The sports world is buzzing because of one player. An underdog of Chinese/Taiwanese descent is lighting up the scoreboard in the NBA and this lightening rod of excitement has consumed a nation.
His name is Jeremy Lin of the New York Knicks. He was undrafted. He had been cut from two different teams. He was a fill-in player that wasn’t supposed to get any real playing time. He wasn’t supposed to be any good. Yet, he is turning heads. He has been a marketing wonder for a team, a catalyst for a city, and a role model for a league.
How many great talents sit on the bench without ever proving they can succeed in the spotlight?
The powers that be are not always the ones with the keenest eyesight for talent. It is common that the old guard makes the decisions and only look for those stereotypical playmakers when deciding who to elevate into a position of authority. The managers in our dealerships were promoted usually because they reminded their managers a little of themselves.
If we keep looking for the same type of players to lead our teams, we’ll never improve our culture. If we keep promoting the same type of players, without ever giving the opportunity to someone who isn’t prototypical, we will never grow as an industry.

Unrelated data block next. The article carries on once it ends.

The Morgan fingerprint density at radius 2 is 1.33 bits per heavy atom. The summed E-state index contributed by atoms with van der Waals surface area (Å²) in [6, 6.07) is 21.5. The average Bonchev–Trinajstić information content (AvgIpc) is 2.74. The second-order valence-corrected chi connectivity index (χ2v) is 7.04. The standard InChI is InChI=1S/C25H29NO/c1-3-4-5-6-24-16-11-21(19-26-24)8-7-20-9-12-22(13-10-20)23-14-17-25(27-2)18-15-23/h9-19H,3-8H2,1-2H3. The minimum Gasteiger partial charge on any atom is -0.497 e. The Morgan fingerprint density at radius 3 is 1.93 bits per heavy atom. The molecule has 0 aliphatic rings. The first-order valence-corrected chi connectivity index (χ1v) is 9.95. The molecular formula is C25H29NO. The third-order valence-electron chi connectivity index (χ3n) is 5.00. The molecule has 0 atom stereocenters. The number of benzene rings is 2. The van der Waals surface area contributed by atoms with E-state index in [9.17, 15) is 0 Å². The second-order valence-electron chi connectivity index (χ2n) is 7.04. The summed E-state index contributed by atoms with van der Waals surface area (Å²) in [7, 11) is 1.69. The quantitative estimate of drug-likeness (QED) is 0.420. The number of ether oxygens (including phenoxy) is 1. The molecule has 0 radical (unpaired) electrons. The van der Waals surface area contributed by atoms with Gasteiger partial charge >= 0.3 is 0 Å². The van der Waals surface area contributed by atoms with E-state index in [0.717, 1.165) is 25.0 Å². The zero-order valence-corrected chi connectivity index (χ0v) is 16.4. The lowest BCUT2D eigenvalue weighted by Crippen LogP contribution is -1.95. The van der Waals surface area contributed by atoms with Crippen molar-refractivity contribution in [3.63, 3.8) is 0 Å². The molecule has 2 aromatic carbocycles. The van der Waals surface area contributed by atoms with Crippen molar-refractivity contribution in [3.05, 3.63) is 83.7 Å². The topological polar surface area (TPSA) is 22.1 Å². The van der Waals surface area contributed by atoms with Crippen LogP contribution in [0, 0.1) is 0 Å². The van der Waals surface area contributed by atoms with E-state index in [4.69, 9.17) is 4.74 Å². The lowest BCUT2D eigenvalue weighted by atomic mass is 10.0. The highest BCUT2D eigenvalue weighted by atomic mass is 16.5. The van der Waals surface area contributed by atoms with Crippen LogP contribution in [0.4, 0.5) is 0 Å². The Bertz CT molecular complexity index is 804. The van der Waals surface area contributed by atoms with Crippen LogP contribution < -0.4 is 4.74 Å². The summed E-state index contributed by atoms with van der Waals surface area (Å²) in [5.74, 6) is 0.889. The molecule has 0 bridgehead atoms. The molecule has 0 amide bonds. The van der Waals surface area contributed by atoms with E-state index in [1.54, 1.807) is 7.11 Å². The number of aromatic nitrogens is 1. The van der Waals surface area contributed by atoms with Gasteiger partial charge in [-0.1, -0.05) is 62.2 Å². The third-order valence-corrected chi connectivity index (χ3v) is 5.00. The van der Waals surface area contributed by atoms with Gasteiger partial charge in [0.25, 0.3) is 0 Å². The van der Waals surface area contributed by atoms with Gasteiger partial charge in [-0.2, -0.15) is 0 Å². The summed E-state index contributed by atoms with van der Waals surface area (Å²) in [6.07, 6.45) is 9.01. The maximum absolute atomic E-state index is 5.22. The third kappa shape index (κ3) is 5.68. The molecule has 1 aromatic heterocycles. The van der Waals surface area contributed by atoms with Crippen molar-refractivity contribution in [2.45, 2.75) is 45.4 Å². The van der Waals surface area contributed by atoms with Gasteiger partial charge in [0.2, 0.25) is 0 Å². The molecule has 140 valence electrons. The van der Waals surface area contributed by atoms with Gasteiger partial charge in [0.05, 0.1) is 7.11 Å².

How many people may you have passed up giving the chance to prove themselves in managerial spotlights?
How many Internet sales managers have sat on your bench, pounding away on the keyboard in their department, without ever considering them for a role in upper management?
You may have a Jeremy Lin on the bench.
You might have an Internet sales manager that deserves a little more respect. They might have progressive, forward- thinking ideas or simply a better attitude toward customer interaction. They may be destined for greatness in management, if only given the chance.
Their different outlook on the industry may improve the way your dealership connects with their customers. Just because someone has “Internet” in their title does NOT mean it is the only segment of your business they should be in. If anything, their strength in your Internet department makes them a better choice for an open sales management slot.
Don’t stereotype anyone into a role. Don’t keep anyone on the bench because of their philosophies, mental make-up, or job title.
We need to be bringing new blood into our front-court management teams. As Jeremy Lin has proven, the person you need the most may be the person you’ve undervalued all along.
Are you overlooking your next Jeremy Lin?